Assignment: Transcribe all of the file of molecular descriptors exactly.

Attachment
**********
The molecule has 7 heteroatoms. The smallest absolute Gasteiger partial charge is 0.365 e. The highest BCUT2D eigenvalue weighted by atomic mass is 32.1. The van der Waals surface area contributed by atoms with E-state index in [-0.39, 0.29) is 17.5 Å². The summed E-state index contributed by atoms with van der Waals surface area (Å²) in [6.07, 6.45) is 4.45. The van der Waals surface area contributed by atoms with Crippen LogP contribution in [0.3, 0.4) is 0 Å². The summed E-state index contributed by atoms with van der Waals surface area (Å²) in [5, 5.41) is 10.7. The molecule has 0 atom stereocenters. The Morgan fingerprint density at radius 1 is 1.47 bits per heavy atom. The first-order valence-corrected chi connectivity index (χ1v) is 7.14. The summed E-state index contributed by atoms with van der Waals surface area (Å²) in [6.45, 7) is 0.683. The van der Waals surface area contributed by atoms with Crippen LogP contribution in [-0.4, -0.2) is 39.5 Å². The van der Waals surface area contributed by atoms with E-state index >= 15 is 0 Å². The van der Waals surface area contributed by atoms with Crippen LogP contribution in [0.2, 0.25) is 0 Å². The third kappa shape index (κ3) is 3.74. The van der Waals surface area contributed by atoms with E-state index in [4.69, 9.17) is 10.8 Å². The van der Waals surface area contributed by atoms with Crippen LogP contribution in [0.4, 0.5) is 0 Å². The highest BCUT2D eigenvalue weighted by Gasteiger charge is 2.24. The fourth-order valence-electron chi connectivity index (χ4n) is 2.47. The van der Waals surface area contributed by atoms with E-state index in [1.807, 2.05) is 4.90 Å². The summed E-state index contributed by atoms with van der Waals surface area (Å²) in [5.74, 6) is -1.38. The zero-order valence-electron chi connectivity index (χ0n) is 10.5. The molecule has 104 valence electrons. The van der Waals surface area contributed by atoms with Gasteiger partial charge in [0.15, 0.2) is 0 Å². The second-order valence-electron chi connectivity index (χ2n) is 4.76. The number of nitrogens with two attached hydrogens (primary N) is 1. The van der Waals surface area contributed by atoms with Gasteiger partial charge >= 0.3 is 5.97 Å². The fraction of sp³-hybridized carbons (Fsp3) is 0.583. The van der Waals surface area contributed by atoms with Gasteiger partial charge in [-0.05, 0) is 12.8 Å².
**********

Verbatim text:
The molecule has 7 heteroatoms. The smallest absolute Gasteiger partial charge is 0.365 e. The highest BCUT2D eigenvalue weighted by atomic mass is 32.1. The van der Waals surface area contributed by atoms with E-state index in [-0.39, 0.29) is 17.5 Å². The summed E-state index contributed by atoms with van der Waals surface area (Å²) in [6.07, 6.45) is 4.45. The van der Waals surface area contributed by atoms with Crippen LogP contribution in [0.3, 0.4) is 0 Å². The summed E-state index contributed by atoms with van der Waals surface area (Å²) in [5, 5.41) is 10.7. The molecule has 0 atom stereocenters. The Morgan fingerprint density at radius 1 is 1.47 bits per heavy atom. The first-order valence-corrected chi connectivity index (χ1v) is 7.14. The summed E-state index contributed by atoms with van der Waals surface area (Å²) in [6.45, 7) is 0.683. The van der Waals surface area contributed by atoms with Crippen LogP contribution in [-0.4, -0.2) is 39.5 Å². The van der Waals surface area contributed by atoms with E-state index >= 15 is 0 Å². The van der Waals surface area contributed by atoms with Crippen LogP contribution in [0.2, 0.25) is 0 Å². The third kappa shape index (κ3) is 3.74. The van der Waals surface area contributed by atoms with E-state index in [4.69, 9.17) is 10.8 Å². The van der Waals surface area contributed by atoms with Crippen LogP contribution in [0.4, 0.5) is 0 Å². The highest BCUT2D eigenvalue weighted by Gasteiger charge is 2.24. The fourth-order valence-electron chi connectivity index (χ4n) is 2.47. The van der Waals surface area contributed by atoms with E-state index in [1.807, 2.05) is 4.90 Å². The summed E-state index contributed by atoms with van der Waals surface area (Å²) in [5.74, 6) is -1.38. The zero-order valence-electron chi connectivity index (χ0n) is 10.5. The molecule has 104 valence electrons. The van der Waals surface area contributed by atoms with Gasteiger partial charge in [0.15, 0.2) is 0 Å². The second-order valence-electron chi connectivity index (χ2n) is 4.76. The number of nitrogens with two attached hydrogens (primary N) is 1. The van der Waals surface area contributed by atoms with Gasteiger partial charge >= 0.3 is 5.97 Å². The fraction of sp³-hybridized carbons (Fsp3) is 0.583. The van der Waals surface area contributed by atoms with Gasteiger partial charge in [-0.05, 0) is 12.8 Å².